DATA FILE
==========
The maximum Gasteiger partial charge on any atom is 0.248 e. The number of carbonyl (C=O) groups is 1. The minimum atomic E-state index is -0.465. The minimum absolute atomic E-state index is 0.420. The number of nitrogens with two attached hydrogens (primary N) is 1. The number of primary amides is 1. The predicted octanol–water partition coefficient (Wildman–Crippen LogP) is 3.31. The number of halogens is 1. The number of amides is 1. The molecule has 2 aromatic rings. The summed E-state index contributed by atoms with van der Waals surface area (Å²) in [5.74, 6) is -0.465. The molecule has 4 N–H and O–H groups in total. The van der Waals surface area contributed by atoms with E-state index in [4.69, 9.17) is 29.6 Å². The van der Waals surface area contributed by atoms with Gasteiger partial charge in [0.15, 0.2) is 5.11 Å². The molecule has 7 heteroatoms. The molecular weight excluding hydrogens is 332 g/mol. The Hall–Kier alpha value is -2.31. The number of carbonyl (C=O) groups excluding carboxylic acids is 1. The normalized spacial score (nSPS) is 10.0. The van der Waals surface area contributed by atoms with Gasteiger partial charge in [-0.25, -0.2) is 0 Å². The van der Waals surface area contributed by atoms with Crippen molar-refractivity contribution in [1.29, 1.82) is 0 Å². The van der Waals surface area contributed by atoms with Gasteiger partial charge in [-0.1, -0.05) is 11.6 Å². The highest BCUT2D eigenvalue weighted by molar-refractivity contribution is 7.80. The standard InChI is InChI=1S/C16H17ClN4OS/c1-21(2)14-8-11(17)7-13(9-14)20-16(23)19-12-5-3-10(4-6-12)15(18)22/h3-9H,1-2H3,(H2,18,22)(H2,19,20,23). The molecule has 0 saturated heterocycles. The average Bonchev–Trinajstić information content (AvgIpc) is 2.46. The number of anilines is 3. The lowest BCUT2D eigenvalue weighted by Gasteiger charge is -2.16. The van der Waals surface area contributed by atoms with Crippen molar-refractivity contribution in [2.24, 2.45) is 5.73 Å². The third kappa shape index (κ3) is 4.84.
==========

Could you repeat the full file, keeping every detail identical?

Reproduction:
The maximum Gasteiger partial charge on any atom is 0.248 e. The number of carbonyl (C=O) groups is 1. The minimum atomic E-state index is -0.465. The minimum absolute atomic E-state index is 0.420. The number of nitrogens with two attached hydrogens (primary N) is 1. The number of primary amides is 1. The predicted octanol–water partition coefficient (Wildman–Crippen LogP) is 3.31. The number of halogens is 1. The number of amides is 1. The molecule has 2 aromatic rings. The summed E-state index contributed by atoms with van der Waals surface area (Å²) in [5.74, 6) is -0.465. The molecule has 4 N–H and O–H groups in total. The van der Waals surface area contributed by atoms with E-state index in [4.69, 9.17) is 29.6 Å². The van der Waals surface area contributed by atoms with Gasteiger partial charge in [0.15, 0.2) is 5.11 Å². The molecule has 7 heteroatoms. The molecular weight excluding hydrogens is 332 g/mol. The Hall–Kier alpha value is -2.31. The number of carbonyl (C=O) groups excluding carboxylic acids is 1. The normalized spacial score (nSPS) is 10.0. The van der Waals surface area contributed by atoms with Gasteiger partial charge in [-0.25, -0.2) is 0 Å². The van der Waals surface area contributed by atoms with Crippen molar-refractivity contribution in [1.29, 1.82) is 0 Å². The van der Waals surface area contributed by atoms with Gasteiger partial charge in [-0.1, -0.05) is 11.6 Å². The highest BCUT2D eigenvalue weighted by molar-refractivity contribution is 7.80. The standard InChI is InChI=1S/C16H17ClN4OS/c1-21(2)14-8-11(17)7-13(9-14)20-16(23)19-12-5-3-10(4-6-12)15(18)22/h3-9H,1-2H3,(H2,18,22)(H2,19,20,23). The molecule has 0 saturated heterocycles. The average Bonchev–Trinajstić information content (AvgIpc) is 2.46. The number of anilines is 3. The lowest BCUT2D eigenvalue weighted by Gasteiger charge is -2.16. The van der Waals surface area contributed by atoms with Crippen molar-refractivity contribution in [2.24, 2.45) is 5.73 Å². The third kappa shape index (κ3) is 4.84.